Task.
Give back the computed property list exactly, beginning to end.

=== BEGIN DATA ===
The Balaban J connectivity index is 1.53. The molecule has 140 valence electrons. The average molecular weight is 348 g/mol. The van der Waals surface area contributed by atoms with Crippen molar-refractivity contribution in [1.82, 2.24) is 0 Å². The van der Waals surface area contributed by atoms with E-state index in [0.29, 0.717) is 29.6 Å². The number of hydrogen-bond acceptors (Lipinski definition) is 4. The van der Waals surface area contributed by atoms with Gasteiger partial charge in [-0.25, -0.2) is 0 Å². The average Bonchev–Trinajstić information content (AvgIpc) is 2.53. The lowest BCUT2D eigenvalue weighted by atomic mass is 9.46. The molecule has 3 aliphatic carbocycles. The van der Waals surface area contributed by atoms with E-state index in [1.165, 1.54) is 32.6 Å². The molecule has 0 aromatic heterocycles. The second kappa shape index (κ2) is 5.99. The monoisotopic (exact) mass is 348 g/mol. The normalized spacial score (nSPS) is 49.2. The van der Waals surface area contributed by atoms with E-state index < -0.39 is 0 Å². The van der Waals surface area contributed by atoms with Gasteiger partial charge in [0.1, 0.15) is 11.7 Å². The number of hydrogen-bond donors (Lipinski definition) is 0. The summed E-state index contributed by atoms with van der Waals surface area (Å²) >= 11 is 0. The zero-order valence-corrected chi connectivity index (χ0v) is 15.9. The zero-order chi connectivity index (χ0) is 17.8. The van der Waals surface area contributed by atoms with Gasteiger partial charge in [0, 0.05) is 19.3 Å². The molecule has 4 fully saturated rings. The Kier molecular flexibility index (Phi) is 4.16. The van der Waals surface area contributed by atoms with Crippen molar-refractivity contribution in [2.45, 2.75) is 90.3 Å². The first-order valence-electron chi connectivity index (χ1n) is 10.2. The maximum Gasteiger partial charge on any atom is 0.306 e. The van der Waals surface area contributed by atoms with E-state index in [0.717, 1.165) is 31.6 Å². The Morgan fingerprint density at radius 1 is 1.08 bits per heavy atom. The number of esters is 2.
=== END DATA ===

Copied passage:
The Balaban J connectivity index is 1.53. The molecule has 140 valence electrons. The average molecular weight is 348 g/mol. The van der Waals surface area contributed by atoms with Crippen molar-refractivity contribution in [1.82, 2.24) is 0 Å². The van der Waals surface area contributed by atoms with E-state index in [0.29, 0.717) is 29.6 Å². The number of hydrogen-bond acceptors (Lipinski definition) is 4. The van der Waals surface area contributed by atoms with Gasteiger partial charge in [-0.25, -0.2) is 0 Å². The average Bonchev–Trinajstić information content (AvgIpc) is 2.53. The lowest BCUT2D eigenvalue weighted by atomic mass is 9.46. The molecule has 3 aliphatic carbocycles. The van der Waals surface area contributed by atoms with E-state index in [1.165, 1.54) is 32.6 Å². The molecule has 0 aromatic heterocycles. The second kappa shape index (κ2) is 5.99. The monoisotopic (exact) mass is 348 g/mol. The normalized spacial score (nSPS) is 49.2. The van der Waals surface area contributed by atoms with E-state index < -0.39 is 0 Å². The van der Waals surface area contributed by atoms with Gasteiger partial charge in [0.1, 0.15) is 11.7 Å². The number of hydrogen-bond donors (Lipinski definition) is 0. The summed E-state index contributed by atoms with van der Waals surface area (Å²) >= 11 is 0. The zero-order valence-corrected chi connectivity index (χ0v) is 15.9. The zero-order chi connectivity index (χ0) is 17.8. The van der Waals surface area contributed by atoms with Gasteiger partial charge in [0, 0.05) is 19.3 Å². The molecule has 4 fully saturated rings. The Kier molecular flexibility index (Phi) is 4.16. The van der Waals surface area contributed by atoms with Crippen molar-refractivity contribution in [2.45, 2.75) is 90.3 Å². The first-order valence-electron chi connectivity index (χ1n) is 10.2. The maximum Gasteiger partial charge on any atom is 0.306 e. The van der Waals surface area contributed by atoms with E-state index in [0.717, 1.165) is 31.6 Å². The Morgan fingerprint density at radius 1 is 1.08 bits per heavy atom. The number of esters is 2.